"This is the best, most sophisticated climate science ever done for a city," said Bunje, who is also the executive director of UCLA's IoES Center for Climate Change Solutions.
"L.A. is one of the first cities to get its act together, from the scientists all the way up to the mayor," Bunje said. "Nobody knew precisely how to adapt to climate change because no one had the data until now. These are shocking numbers, and we will have to adapt."
Cutting emissions will reduce but not eliminate warming
Cutting greenhouse gas emissions could reduce the impact on Los Angeles, Hall said. However, even if the world has unanticipated and perhaps unrealistic success in drastically reducing greenhouse gas emissions, the greater Los Angeles area will still warm to about 70 percent of the currently predicted levels, the study found.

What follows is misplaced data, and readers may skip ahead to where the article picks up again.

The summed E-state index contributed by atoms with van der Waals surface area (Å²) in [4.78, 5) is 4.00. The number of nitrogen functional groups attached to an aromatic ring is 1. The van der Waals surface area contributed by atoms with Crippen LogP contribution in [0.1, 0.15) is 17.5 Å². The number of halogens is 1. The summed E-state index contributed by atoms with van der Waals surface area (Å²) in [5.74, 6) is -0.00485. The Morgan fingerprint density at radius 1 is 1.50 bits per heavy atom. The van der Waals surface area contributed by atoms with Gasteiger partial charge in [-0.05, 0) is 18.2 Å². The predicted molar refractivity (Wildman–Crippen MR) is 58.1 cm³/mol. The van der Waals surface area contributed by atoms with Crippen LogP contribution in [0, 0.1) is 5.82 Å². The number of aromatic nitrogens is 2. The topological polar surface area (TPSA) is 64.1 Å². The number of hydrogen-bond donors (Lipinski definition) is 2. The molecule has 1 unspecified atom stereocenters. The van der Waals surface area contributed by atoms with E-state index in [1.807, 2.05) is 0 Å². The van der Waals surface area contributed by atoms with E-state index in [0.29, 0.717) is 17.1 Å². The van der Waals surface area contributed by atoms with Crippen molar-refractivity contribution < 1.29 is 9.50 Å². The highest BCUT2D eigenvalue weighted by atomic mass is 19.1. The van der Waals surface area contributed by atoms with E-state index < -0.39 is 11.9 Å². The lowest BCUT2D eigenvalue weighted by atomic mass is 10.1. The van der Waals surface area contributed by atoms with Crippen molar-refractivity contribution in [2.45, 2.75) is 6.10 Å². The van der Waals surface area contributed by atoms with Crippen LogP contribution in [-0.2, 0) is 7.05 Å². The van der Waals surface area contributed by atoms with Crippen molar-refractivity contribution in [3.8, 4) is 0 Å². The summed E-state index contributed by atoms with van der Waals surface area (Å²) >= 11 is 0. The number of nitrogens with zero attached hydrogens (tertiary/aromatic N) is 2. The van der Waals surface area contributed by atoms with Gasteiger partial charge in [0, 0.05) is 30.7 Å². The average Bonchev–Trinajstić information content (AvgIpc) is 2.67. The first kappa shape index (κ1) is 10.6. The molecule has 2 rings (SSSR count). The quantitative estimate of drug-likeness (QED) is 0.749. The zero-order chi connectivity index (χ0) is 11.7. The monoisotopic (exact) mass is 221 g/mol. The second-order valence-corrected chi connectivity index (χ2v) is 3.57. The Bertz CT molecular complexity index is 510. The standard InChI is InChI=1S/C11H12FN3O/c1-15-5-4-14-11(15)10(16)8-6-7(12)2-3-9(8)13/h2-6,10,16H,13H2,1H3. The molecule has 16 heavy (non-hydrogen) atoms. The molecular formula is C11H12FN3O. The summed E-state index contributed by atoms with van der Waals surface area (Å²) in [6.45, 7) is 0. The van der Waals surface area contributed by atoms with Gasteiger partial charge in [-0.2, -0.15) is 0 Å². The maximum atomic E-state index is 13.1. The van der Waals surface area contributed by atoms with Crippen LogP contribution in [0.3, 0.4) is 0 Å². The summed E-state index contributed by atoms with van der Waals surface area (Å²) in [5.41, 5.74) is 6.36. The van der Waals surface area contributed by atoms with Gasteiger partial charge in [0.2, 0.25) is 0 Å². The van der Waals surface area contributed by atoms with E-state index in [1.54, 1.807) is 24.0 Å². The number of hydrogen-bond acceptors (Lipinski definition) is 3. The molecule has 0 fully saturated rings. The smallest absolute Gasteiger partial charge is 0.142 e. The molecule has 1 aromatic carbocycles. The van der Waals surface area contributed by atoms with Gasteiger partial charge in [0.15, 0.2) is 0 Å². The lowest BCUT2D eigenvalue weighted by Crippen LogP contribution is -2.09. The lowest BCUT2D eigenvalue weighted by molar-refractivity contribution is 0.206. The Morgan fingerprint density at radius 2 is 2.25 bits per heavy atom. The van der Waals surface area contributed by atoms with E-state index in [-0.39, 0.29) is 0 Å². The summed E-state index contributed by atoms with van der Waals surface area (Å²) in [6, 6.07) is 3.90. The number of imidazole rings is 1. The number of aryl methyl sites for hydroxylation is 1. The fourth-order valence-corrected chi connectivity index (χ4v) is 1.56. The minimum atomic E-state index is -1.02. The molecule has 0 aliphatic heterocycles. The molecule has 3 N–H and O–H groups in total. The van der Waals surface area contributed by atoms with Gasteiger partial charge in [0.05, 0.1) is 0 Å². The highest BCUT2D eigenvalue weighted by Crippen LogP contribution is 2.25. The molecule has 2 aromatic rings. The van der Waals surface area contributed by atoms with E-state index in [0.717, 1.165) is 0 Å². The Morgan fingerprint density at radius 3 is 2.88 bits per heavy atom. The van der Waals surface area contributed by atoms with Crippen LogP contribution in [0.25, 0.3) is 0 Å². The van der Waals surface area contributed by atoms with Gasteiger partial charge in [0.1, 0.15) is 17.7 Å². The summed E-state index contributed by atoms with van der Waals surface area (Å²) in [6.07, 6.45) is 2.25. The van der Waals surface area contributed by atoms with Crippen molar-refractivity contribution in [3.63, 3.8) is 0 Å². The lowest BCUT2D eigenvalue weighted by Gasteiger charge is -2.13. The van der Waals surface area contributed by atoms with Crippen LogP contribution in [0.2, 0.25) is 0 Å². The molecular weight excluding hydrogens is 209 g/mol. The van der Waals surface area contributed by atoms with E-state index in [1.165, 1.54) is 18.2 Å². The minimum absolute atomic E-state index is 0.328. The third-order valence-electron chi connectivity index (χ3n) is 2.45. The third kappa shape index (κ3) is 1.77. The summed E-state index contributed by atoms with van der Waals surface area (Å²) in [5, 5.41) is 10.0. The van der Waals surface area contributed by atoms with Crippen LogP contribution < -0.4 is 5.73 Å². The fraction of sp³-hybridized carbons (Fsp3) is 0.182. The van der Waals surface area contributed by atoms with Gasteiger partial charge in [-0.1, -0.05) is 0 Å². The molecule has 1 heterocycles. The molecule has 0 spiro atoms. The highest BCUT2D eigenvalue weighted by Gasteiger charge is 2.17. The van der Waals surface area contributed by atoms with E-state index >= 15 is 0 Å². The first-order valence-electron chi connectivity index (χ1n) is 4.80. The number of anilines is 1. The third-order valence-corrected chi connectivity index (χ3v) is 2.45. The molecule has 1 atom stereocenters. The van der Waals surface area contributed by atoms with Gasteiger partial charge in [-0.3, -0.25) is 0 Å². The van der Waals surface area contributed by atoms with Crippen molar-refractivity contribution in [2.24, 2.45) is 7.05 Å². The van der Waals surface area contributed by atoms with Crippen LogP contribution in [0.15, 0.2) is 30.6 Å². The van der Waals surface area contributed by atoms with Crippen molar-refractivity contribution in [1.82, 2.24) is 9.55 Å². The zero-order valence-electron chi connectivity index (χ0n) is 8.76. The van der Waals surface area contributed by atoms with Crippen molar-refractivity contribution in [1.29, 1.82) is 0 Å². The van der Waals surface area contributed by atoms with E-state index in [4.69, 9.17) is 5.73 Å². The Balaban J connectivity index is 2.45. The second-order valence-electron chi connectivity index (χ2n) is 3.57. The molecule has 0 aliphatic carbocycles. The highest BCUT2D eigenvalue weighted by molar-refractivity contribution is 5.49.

"We looked not only at a business-as-usual scenario where greenhouse gas emissions continue but also at a scenario where emissions are curtailed," Hall said. "Even if we drastically cut pollution worldwide, there will still be quite a bit of warming in Los Angeles. I was a little taken aback by how much warming remains, no matter how aggressively we cut back. It was sobering."
"Mid-Century Warming in the Los Angeles Region" is the first of five planned studies Hall will conduct for the city and the LARC about how climate change will affect the Southland.
Hall's team plans to develop similarly comprehensive models for local rainfall, Santa Ana wind patterns, coastal fog (including June gloom), and soil moisture, run-off and evaporation.
Preliminary results already show that Santa Ana winds and June gloom will r
|Contact: Alison Hewitt|
University of California - Los Angeles